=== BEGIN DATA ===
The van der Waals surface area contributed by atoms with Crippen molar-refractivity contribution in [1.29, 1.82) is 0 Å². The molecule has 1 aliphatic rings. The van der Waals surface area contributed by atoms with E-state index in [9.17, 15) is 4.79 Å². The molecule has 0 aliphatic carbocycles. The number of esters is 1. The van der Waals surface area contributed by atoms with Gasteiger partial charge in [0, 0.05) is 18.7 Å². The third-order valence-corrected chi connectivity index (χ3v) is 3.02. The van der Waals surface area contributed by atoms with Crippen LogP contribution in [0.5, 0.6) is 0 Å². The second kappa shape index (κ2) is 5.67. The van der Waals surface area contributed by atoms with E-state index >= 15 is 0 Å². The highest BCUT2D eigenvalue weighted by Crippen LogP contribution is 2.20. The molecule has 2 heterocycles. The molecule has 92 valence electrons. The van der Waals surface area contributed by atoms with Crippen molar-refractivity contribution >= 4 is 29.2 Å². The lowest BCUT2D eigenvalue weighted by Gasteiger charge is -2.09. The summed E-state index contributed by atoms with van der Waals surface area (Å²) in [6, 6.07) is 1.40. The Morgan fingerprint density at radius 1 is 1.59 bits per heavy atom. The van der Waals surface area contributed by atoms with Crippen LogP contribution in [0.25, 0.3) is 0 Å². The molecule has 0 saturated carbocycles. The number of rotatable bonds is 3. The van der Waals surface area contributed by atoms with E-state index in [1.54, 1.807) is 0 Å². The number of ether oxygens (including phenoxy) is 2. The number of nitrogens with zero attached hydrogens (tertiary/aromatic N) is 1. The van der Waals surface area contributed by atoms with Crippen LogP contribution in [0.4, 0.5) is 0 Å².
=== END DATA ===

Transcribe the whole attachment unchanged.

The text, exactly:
The van der Waals surface area contributed by atoms with Crippen molar-refractivity contribution in [1.29, 1.82) is 0 Å². The molecule has 1 aliphatic rings. The van der Waals surface area contributed by atoms with E-state index in [9.17, 15) is 4.79 Å². The molecule has 0 aliphatic carbocycles. The number of esters is 1. The van der Waals surface area contributed by atoms with Gasteiger partial charge in [0, 0.05) is 18.7 Å². The third-order valence-corrected chi connectivity index (χ3v) is 3.02. The van der Waals surface area contributed by atoms with Crippen LogP contribution in [0.5, 0.6) is 0 Å². The second kappa shape index (κ2) is 5.67. The van der Waals surface area contributed by atoms with E-state index >= 15 is 0 Å². The highest BCUT2D eigenvalue weighted by Crippen LogP contribution is 2.20. The molecule has 2 heterocycles. The molecule has 92 valence electrons. The van der Waals surface area contributed by atoms with Crippen molar-refractivity contribution >= 4 is 29.2 Å². The lowest BCUT2D eigenvalue weighted by Gasteiger charge is -2.09. The summed E-state index contributed by atoms with van der Waals surface area (Å²) in [6, 6.07) is 1.40. The Morgan fingerprint density at radius 1 is 1.59 bits per heavy atom. The van der Waals surface area contributed by atoms with Crippen LogP contribution in [0.25, 0.3) is 0 Å². The molecule has 0 saturated carbocycles. The number of rotatable bonds is 3. The van der Waals surface area contributed by atoms with E-state index in [1.54, 1.807) is 0 Å². The number of ether oxygens (including phenoxy) is 2. The number of nitrogens with zero attached hydrogens (tertiary/aromatic N) is 1. The van der Waals surface area contributed by atoms with Crippen LogP contribution in [0.4, 0.5) is 0 Å².